About the Author:
At age 29, David Hirson completed the daunting task of writing a play composed entirely in rhyming verse. The next task was even more daunting: getting his script produced. Two decades later, the play in question, La Bête, is enjoying its second Broadway mounting in an acclaimed revival at the Music Box Theatre starring Tony winner Mark Rylance, Tony winner David Hyde Pierce and British stage and screen star Joanna Lumley. Broadway.com asked the Yale- and Oxford-educated playwright to recall his days crafting the tongue-twisting play and chart La Bête's unusual journey to Broadway and back. Hirson's essay offers a lesson in the power of perseverence on behalf of a show that has now been staged around the world.
I finished La Bête, my first play, in the fall of 1988, and spent much of the following winter sending it in cheap manila envelopes to regional theaters and Broadway producers (!) whose names and addresses I got out of a book. Since I had no agent and was, at 29 years old, a complete unknown, it seemed a fool’s errand, yet I continued to trudge through the snow every day to the post office, dementedly undeterred even as the form letters of rejection began to pile up (“We do not accept unsolicited manuscripts”).
I was sustained, like most first-time playwrights, by the potentially delusional belief that there was something special about my work, and that somebody would notice. At the very least, I reasoned, mine must surely be the only new American play written entirely in rhyming couplets, and set in 17th century France! Might that alone not spark someone’s curiosity? Any reader who could be bothered simply to glance at a few pages of my manuscript would, I thought, stumble upon a daredevil, chaotic 20-page monologue in verse that, to my knowledge, was unprecedented (and possibly un-performable!). Add to that the play’s many other unusual—even experimental—features, and I felt it was not strictly delusional to think that it might get round the phalanx of nay-sayers and capture someone’s imagination.
So I persevered, month after month, as the rejection letters continued to pour in.
And then the tide began to turn. On a February afternoon in 1989, I received a letter from one of three judges of a major American playwriting competition to which I had submitted La Bête, a person who had just awarded its annual prize given to a well-established author. “I have never written personally to an applicant before,” he said, “but I want you to know that, even though your play was not selected for a prize, I fought hard for it. Please do not be discouraged. I believe your play is going to be produced, and in a very serious way.”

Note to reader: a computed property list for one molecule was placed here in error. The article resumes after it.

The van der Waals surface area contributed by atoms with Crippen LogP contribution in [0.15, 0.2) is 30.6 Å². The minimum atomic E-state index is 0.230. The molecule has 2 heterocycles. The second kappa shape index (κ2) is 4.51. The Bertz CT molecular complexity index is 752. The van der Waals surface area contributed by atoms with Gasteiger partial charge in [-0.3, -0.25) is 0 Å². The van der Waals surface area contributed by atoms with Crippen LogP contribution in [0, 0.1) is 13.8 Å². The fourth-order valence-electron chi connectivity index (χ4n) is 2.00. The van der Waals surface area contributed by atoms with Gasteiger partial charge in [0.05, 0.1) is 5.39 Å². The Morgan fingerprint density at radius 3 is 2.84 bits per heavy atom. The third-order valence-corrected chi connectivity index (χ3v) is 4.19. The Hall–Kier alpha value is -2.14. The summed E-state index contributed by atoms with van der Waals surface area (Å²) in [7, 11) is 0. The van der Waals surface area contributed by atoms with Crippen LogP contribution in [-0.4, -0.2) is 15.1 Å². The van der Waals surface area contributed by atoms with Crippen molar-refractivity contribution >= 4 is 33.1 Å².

In the two decades since I received that letter, La Bête has had an almost supernatural journey through the world of theater. It has been produced on Broadway twice, first in 1991 at the Eugene O’Neill Theatre in its famously controversial premiere (directed by Richard Jones) and again this year in a revival at the Music Box Theatre (directed by Matthew Warchus). In 1992, La Bête made its London debut at the Lyric Theatre Hammersmith, where it starred Alan Cumming and won the Laurence Olivier Award for Comedy of the Year. This past summer it was revived at the Comedy Theatre in the West End starring the incomparable trio of Mark Rylance, David Hyde Pierce, and Joanna Lumley (the production that has now transferred to Broadway).
In the 20 years since I wrote the play, that “possibly un-performable” 20-page monologue has been performed by hundreds of actors, and in several different languages. La Bête continues to be staged regularly in productions (and translations) that have had great meaning to me and introduced me to amazingly talented artists all over the world.
Perhaps not unexpectedly, however, this season’s revival of La Bête has special significance to me. For one thing, it has brought my work to Broadway for a third time (between the two La Bêtes came Wrong Mountain in 2000, at the Eugene O’Neill Theatre), a truly privileged state of affairs for any contemporary American playwright. But there is a matter of greater importance. When a combination of difficult circumstances cut short the life of the original production in 1991, I felt I’d never again see such a beautiful version of the play, and it pained me that so many people would be denied the chance to experience it. I was wrong on both counts. Matthew Warchus’ exquisite revival is every bit as beautiful as (though completely different from) the original; and many of the theatergoers who were denied the opportunity to experience the play 20 years ago are seeing it at last, and writing to tell me about it!
When the revival of La Bête completes its limited run at the Music Box Theatre in mid-January, 2011, it will have played two and half months in London’s West End and four months in its second appearance on Broadway, and have been seen by a whole new generation of theatergoers on both sides of the Atlantic. Which is more than any 29-year-old with a verse play, no agent and a bunch of cheap manila envelopes should be permitted to hope for.